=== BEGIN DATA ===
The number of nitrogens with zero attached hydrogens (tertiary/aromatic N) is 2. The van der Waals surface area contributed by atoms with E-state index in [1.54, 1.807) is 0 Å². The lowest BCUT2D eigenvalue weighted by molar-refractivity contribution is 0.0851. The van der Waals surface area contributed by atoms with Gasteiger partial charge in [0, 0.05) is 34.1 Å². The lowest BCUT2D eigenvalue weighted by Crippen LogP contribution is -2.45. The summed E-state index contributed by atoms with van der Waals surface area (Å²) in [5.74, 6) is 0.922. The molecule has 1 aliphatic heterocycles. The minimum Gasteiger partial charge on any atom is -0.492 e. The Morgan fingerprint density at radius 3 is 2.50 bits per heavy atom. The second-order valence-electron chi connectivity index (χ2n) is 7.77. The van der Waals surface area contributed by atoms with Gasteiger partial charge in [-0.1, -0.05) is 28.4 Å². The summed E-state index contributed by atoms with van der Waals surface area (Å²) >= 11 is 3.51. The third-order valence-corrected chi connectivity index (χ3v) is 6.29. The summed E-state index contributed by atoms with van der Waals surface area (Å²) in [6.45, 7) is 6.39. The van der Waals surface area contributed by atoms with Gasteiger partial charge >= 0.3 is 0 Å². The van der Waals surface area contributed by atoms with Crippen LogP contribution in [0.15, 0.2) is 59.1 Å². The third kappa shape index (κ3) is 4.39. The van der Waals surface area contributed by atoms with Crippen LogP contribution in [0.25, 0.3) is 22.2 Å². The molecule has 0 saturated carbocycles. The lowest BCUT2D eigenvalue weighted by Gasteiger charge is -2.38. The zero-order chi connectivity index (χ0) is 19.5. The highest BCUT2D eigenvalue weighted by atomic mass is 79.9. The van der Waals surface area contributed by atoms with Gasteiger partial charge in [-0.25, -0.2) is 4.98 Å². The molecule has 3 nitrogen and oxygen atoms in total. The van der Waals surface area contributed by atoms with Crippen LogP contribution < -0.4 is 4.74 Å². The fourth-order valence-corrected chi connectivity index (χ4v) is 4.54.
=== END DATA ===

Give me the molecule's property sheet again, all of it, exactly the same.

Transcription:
The number of nitrogens with zero attached hydrogens (tertiary/aromatic N) is 2. The van der Waals surface area contributed by atoms with E-state index in [1.54, 1.807) is 0 Å². The lowest BCUT2D eigenvalue weighted by molar-refractivity contribution is 0.0851. The van der Waals surface area contributed by atoms with Gasteiger partial charge in [0, 0.05) is 34.1 Å². The lowest BCUT2D eigenvalue weighted by Crippen LogP contribution is -2.45. The summed E-state index contributed by atoms with van der Waals surface area (Å²) in [5.74, 6) is 0.922. The molecule has 1 aliphatic heterocycles. The minimum Gasteiger partial charge on any atom is -0.492 e. The Morgan fingerprint density at radius 3 is 2.50 bits per heavy atom. The second-order valence-electron chi connectivity index (χ2n) is 7.77. The van der Waals surface area contributed by atoms with Gasteiger partial charge in [-0.1, -0.05) is 28.4 Å². The summed E-state index contributed by atoms with van der Waals surface area (Å²) >= 11 is 3.51. The third-order valence-corrected chi connectivity index (χ3v) is 6.29. The summed E-state index contributed by atoms with van der Waals surface area (Å²) in [6.45, 7) is 6.39. The van der Waals surface area contributed by atoms with Gasteiger partial charge >= 0.3 is 0 Å². The van der Waals surface area contributed by atoms with Crippen LogP contribution in [0.15, 0.2) is 59.1 Å². The third kappa shape index (κ3) is 4.39. The van der Waals surface area contributed by atoms with Crippen LogP contribution in [0.25, 0.3) is 22.2 Å². The molecule has 0 saturated carbocycles. The lowest BCUT2D eigenvalue weighted by Gasteiger charge is -2.38. The zero-order chi connectivity index (χ0) is 19.5. The highest BCUT2D eigenvalue weighted by atomic mass is 79.9. The van der Waals surface area contributed by atoms with Gasteiger partial charge in [-0.25, -0.2) is 4.98 Å². The molecule has 3 nitrogen and oxygen atoms in total. The van der Waals surface area contributed by atoms with Crippen LogP contribution < -0.4 is 4.74 Å². The fourth-order valence-corrected chi connectivity index (χ4v) is 4.54.